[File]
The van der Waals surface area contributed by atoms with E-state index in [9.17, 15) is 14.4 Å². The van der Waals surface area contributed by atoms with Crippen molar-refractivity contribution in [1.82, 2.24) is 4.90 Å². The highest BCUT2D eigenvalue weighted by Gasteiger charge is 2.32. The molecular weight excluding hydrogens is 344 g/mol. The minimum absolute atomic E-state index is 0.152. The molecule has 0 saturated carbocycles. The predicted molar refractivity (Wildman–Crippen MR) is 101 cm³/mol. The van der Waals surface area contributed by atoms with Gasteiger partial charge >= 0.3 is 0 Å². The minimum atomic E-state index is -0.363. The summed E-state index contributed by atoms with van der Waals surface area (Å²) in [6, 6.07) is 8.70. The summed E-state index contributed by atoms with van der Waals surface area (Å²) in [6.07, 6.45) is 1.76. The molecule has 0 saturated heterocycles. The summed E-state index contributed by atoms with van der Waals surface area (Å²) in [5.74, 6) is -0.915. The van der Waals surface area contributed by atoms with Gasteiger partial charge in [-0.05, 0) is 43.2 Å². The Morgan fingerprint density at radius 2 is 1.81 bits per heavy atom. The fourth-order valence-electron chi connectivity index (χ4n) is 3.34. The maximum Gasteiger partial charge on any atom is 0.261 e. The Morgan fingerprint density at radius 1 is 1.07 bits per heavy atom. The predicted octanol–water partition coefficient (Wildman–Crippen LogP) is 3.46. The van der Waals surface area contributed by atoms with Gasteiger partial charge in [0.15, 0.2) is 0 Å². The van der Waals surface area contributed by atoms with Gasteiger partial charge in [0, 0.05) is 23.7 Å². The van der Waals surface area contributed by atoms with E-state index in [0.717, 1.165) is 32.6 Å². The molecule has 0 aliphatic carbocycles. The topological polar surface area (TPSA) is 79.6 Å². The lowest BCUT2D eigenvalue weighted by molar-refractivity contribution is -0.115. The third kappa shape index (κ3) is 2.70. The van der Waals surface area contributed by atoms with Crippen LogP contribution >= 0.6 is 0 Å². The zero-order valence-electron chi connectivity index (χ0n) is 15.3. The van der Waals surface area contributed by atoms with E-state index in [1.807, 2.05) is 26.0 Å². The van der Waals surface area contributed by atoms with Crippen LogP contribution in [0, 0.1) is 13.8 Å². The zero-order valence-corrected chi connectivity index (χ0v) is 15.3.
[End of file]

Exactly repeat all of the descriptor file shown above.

The van der Waals surface area contributed by atoms with E-state index in [9.17, 15) is 14.4 Å². The van der Waals surface area contributed by atoms with Crippen molar-refractivity contribution in [1.82, 2.24) is 4.90 Å². The highest BCUT2D eigenvalue weighted by Gasteiger charge is 2.32. The molecular weight excluding hydrogens is 344 g/mol. The minimum absolute atomic E-state index is 0.152. The molecule has 0 saturated carbocycles. The predicted molar refractivity (Wildman–Crippen MR) is 101 cm³/mol. The van der Waals surface area contributed by atoms with Gasteiger partial charge >= 0.3 is 0 Å². The minimum atomic E-state index is -0.363. The summed E-state index contributed by atoms with van der Waals surface area (Å²) in [6, 6.07) is 8.70. The summed E-state index contributed by atoms with van der Waals surface area (Å²) in [6.07, 6.45) is 1.76. The molecule has 0 saturated heterocycles. The summed E-state index contributed by atoms with van der Waals surface area (Å²) in [5.74, 6) is -0.915. The van der Waals surface area contributed by atoms with Gasteiger partial charge in [-0.05, 0) is 43.2 Å². The Morgan fingerprint density at radius 2 is 1.81 bits per heavy atom. The fourth-order valence-electron chi connectivity index (χ4n) is 3.34. The maximum Gasteiger partial charge on any atom is 0.261 e. The Morgan fingerprint density at radius 1 is 1.07 bits per heavy atom. The predicted octanol–water partition coefficient (Wildman–Crippen LogP) is 3.46. The van der Waals surface area contributed by atoms with Gasteiger partial charge in [0.15, 0.2) is 0 Å². The van der Waals surface area contributed by atoms with Gasteiger partial charge in [0, 0.05) is 23.7 Å². The van der Waals surface area contributed by atoms with E-state index in [0.717, 1.165) is 32.6 Å². The molecule has 0 aliphatic carbocycles. The topological polar surface area (TPSA) is 79.6 Å². The lowest BCUT2D eigenvalue weighted by molar-refractivity contribution is -0.115. The third kappa shape index (κ3) is 2.70. The van der Waals surface area contributed by atoms with Crippen LogP contribution >= 0.6 is 0 Å². The zero-order valence-electron chi connectivity index (χ0n) is 15.3. The van der Waals surface area contributed by atoms with E-state index in [1.807, 2.05) is 26.0 Å². The van der Waals surface area contributed by atoms with Crippen LogP contribution in [0, 0.1) is 13.8 Å². The zero-order valence-corrected chi connectivity index (χ0v) is 15.3.